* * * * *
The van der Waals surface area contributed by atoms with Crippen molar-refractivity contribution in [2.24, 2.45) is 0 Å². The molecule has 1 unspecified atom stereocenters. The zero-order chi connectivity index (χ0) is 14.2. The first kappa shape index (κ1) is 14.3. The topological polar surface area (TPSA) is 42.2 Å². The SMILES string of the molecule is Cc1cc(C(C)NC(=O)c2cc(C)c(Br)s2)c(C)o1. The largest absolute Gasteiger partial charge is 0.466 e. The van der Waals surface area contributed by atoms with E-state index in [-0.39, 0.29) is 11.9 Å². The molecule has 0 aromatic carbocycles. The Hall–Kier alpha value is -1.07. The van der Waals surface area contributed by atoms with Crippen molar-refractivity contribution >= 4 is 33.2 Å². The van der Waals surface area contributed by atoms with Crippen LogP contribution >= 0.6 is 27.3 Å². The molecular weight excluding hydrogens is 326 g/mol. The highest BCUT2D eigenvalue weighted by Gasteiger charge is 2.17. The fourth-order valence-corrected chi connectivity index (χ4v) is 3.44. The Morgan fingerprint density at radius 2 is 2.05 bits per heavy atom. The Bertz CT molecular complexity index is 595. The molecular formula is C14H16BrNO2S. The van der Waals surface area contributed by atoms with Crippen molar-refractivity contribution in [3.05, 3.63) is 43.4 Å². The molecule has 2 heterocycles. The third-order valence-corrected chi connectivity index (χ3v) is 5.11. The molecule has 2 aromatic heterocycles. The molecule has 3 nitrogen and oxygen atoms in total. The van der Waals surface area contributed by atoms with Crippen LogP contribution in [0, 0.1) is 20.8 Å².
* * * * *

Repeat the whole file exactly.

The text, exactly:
The van der Waals surface area contributed by atoms with Crippen molar-refractivity contribution in [2.24, 2.45) is 0 Å². The molecule has 1 unspecified atom stereocenters. The zero-order chi connectivity index (χ0) is 14.2. The first kappa shape index (κ1) is 14.3. The topological polar surface area (TPSA) is 42.2 Å². The SMILES string of the molecule is Cc1cc(C(C)NC(=O)c2cc(C)c(Br)s2)c(C)o1. The largest absolute Gasteiger partial charge is 0.466 e. The van der Waals surface area contributed by atoms with E-state index in [-0.39, 0.29) is 11.9 Å². The molecule has 0 aromatic carbocycles. The Hall–Kier alpha value is -1.07. The van der Waals surface area contributed by atoms with Crippen molar-refractivity contribution >= 4 is 33.2 Å². The van der Waals surface area contributed by atoms with Crippen LogP contribution >= 0.6 is 27.3 Å². The molecular weight excluding hydrogens is 326 g/mol. The highest BCUT2D eigenvalue weighted by Gasteiger charge is 2.17. The fourth-order valence-corrected chi connectivity index (χ4v) is 3.44. The Morgan fingerprint density at radius 2 is 2.05 bits per heavy atom. The Bertz CT molecular complexity index is 595. The molecular formula is C14H16BrNO2S. The van der Waals surface area contributed by atoms with Crippen molar-refractivity contribution in [3.05, 3.63) is 43.4 Å². The molecule has 2 heterocycles. The third-order valence-corrected chi connectivity index (χ3v) is 5.11. The molecule has 2 aromatic heterocycles. The molecule has 3 nitrogen and oxygen atoms in total. The van der Waals surface area contributed by atoms with Crippen LogP contribution in [0, 0.1) is 20.8 Å².